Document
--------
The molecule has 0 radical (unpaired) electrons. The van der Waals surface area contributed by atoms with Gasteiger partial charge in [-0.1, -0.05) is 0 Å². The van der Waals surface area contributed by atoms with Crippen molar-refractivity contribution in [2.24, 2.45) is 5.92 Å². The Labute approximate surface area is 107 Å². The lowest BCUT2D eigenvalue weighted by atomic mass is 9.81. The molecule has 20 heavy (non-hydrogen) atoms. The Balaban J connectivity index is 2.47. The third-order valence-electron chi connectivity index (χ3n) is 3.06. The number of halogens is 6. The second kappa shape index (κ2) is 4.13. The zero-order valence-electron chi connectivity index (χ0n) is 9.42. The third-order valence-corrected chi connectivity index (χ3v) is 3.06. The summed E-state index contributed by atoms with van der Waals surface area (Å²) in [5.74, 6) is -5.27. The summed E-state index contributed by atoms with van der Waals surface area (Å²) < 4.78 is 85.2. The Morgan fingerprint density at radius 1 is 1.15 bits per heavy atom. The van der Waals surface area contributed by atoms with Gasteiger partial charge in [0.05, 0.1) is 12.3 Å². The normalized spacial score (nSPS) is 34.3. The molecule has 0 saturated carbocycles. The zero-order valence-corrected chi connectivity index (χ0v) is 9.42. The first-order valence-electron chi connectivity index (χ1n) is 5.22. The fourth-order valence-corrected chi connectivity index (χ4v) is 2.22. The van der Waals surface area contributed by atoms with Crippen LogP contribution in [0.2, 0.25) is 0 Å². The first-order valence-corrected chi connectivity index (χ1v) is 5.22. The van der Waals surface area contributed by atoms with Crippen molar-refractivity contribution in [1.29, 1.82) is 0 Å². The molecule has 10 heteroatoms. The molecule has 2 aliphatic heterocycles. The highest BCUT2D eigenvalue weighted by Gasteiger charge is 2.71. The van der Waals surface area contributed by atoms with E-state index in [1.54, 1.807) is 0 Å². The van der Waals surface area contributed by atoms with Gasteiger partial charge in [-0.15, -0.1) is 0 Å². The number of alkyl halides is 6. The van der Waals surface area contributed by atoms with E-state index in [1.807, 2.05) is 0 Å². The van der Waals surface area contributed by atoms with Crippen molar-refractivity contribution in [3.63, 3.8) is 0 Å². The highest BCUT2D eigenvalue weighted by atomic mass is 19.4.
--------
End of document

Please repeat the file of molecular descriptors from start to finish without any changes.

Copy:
The molecule has 0 radical (unpaired) electrons. The van der Waals surface area contributed by atoms with Gasteiger partial charge in [-0.1, -0.05) is 0 Å². The van der Waals surface area contributed by atoms with Crippen molar-refractivity contribution in [2.24, 2.45) is 5.92 Å². The Labute approximate surface area is 107 Å². The lowest BCUT2D eigenvalue weighted by atomic mass is 9.81. The molecule has 20 heavy (non-hydrogen) atoms. The Balaban J connectivity index is 2.47. The third-order valence-electron chi connectivity index (χ3n) is 3.06. The number of halogens is 6. The second kappa shape index (κ2) is 4.13. The zero-order valence-electron chi connectivity index (χ0n) is 9.42. The third-order valence-corrected chi connectivity index (χ3v) is 3.06. The summed E-state index contributed by atoms with van der Waals surface area (Å²) in [5.74, 6) is -5.27. The summed E-state index contributed by atoms with van der Waals surface area (Å²) < 4.78 is 85.2. The Morgan fingerprint density at radius 1 is 1.15 bits per heavy atom. The van der Waals surface area contributed by atoms with Gasteiger partial charge in [0.05, 0.1) is 12.3 Å². The normalized spacial score (nSPS) is 34.3. The molecule has 0 saturated carbocycles. The zero-order valence-corrected chi connectivity index (χ0v) is 9.42. The first-order valence-electron chi connectivity index (χ1n) is 5.22. The fourth-order valence-corrected chi connectivity index (χ4v) is 2.22. The van der Waals surface area contributed by atoms with Crippen LogP contribution in [0.2, 0.25) is 0 Å². The first-order valence-corrected chi connectivity index (χ1v) is 5.22. The van der Waals surface area contributed by atoms with Crippen molar-refractivity contribution in [1.29, 1.82) is 0 Å². The molecule has 10 heteroatoms. The molecule has 2 aliphatic heterocycles. The highest BCUT2D eigenvalue weighted by Gasteiger charge is 2.71. The van der Waals surface area contributed by atoms with E-state index in [1.54, 1.807) is 0 Å². The van der Waals surface area contributed by atoms with Gasteiger partial charge in [-0.15, -0.1) is 0 Å². The number of alkyl halides is 6. The van der Waals surface area contributed by atoms with E-state index in [1.807, 2.05) is 0 Å². The van der Waals surface area contributed by atoms with Crippen molar-refractivity contribution in [3.63, 3.8) is 0 Å². The highest BCUT2D eigenvalue weighted by atomic mass is 19.4.